Few people live on farms anymore, but many people daydream about it. There's just something very gratifying about that type of hard work—and working with nature to create healthy, nourishing food. But the fact is, farm life isn't always how you may envision it, and chemical-based farming is robbing farmers of a decent living and making our country sick (especially the farmers). In her book Organic Manifesto, Rodale Inc. CEO Maria Rodale describes the trap many modern-day chemical farmers fall into, relying on expensive, genetically engineered seeds, chemical pesticides and fertilizers, financing expensive, gigantic farm equipment, and leasing more land than they can afford. "Being a farmer is hard these days. Commodity prices soar and fall along with the prices of gas and fertilizer and consumer confidence, and the ever-increasing amount of land needed to earn a living makes it hard to enjoy the job," she writes, adding, "It's always been hard to be a farmer. But a generation or two back, at least it was a family affair that brought with it a set of values and joys that made up for the long hours and backbreaking work."
The good news is, that sense of community and the importance of producing nourishing food seems to be returning, with the public's interest in sustainable organic farms back on the radar screen. There's been an explosion of interest in sustainable agriculture, and that's good news for families seeking healthy food, and for the farmers, too. A recent report from the United States Department of Agriculture found that organic farmers earn a better living than their chemical-oriented counterparts. Most likely because they don't buy into the chemical system that may seem to work at first, but winds up putting farmers in debt and puts them on a treadmill of needing more and more chemicals as their soil becomes less and less healthy.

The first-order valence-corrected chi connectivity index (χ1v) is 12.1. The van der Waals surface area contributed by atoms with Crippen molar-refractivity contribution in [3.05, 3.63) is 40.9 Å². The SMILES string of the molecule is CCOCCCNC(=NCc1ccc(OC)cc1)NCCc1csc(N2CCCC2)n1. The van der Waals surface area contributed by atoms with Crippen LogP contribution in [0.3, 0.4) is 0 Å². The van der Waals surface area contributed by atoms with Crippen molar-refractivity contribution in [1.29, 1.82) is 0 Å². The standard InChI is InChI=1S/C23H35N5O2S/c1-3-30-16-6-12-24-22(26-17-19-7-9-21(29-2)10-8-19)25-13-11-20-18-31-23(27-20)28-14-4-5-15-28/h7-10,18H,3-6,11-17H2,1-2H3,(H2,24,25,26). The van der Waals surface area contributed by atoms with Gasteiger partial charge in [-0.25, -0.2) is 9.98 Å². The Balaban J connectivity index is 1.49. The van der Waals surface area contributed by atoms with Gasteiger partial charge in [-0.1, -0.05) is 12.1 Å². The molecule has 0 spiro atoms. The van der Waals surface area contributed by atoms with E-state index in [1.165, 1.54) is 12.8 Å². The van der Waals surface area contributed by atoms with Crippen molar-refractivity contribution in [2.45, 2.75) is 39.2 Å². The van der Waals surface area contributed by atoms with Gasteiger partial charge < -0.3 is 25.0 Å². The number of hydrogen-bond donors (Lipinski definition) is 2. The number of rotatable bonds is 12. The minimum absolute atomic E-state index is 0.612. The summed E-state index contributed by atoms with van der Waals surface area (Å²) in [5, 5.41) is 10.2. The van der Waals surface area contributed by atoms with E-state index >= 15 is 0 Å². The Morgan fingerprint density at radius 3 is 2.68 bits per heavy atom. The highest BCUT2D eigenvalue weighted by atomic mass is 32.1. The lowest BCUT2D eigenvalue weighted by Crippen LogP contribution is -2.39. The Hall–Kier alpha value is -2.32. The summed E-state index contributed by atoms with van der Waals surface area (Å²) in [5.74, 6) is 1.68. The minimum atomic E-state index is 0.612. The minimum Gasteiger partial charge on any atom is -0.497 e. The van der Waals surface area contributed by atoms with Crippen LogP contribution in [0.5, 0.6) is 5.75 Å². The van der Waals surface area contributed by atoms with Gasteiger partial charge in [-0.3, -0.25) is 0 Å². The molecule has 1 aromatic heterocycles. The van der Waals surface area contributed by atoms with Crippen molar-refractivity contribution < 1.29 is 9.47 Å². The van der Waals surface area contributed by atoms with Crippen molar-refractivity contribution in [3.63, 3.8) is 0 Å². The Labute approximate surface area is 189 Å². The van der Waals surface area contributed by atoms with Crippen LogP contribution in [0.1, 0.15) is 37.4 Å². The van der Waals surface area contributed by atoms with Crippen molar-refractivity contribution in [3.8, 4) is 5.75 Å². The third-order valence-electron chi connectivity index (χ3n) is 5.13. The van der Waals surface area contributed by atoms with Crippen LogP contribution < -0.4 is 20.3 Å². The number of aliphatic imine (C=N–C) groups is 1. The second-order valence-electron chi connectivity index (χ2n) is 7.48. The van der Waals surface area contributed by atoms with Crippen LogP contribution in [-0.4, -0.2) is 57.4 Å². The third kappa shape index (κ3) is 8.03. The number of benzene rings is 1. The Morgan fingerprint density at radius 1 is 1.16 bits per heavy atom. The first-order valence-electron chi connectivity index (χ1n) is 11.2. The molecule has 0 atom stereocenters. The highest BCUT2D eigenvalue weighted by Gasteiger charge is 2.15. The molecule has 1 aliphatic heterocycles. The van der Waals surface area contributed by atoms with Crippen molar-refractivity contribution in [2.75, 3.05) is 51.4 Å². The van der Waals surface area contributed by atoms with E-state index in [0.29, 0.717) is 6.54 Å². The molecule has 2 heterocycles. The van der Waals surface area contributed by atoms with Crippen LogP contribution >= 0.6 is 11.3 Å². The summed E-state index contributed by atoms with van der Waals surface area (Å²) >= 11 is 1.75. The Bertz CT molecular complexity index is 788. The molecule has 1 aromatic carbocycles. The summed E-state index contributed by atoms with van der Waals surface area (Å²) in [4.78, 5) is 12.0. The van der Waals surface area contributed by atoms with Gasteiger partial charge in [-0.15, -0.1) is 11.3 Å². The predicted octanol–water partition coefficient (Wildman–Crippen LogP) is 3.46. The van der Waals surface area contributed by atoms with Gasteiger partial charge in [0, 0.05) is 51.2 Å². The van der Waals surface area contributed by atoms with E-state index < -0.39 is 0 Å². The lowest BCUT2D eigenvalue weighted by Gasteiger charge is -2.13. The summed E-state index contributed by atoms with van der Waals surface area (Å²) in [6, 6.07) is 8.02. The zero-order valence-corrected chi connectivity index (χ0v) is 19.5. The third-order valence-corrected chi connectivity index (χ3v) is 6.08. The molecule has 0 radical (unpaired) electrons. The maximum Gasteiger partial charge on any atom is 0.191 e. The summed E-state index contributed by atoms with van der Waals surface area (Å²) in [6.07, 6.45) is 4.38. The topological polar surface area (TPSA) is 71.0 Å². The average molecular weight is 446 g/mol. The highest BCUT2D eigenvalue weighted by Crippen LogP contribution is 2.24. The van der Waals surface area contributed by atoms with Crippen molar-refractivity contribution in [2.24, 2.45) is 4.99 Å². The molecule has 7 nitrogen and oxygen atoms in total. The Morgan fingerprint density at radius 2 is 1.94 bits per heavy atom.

If you want to experience the benefits of chemical-free farming yourself—besides buying and enjoying the food—there are several ways you can get a farm experience without quitting your day job or selling your house and heading to the countryside.
Don't own a farm? No problem. Here's how to farm without being a farmer:
# 1. Start or join a crop mob. In the last few years, the phenomenon of "crop mobs" has become more popular. During a crop mob, volunteers gather on a farm for a day to perform tasks that could take an individual farmer days or weeks to complete, such as erecting a hoophouse, mulching field beds, or painting a barn. Participants include other farmers as well as people who want to help out, meet local farmers, and get some exercise. To set up such a group in your area, query local, sustainable farmers in your county about projects they need help with (and when), ask how you can help, and then find like-minded helpers and schedule your own crop mob event. If you belong to a CSA (see below) or shop at a farmer's market, start the conversation with the farmers there.
# 2. Become a WWOOFer. The World Wide Opportunities on Organic Farms program lists organic-farm host families from all over the world who allow people of all different backgrounds the opportunity to spend a week or even months on sustainable farms. Each host family lists the length of stay and expertise level required for volunteers, but many require a visit of just a week or two (perfect for a volunteer-vacation experience) and no immediate farming skills. The volunteers get room and board, and take home invaluable advice they can apply to their own garden—or who knows, maybe one day to a farm of their own. Experiences range from vegetable farms to organic dairy or shiitake-mushroom-growing operations.
Read on to find out more ways to farm without being a farmer.
Published on: March 2, 2010
Updated on: April 11, 2012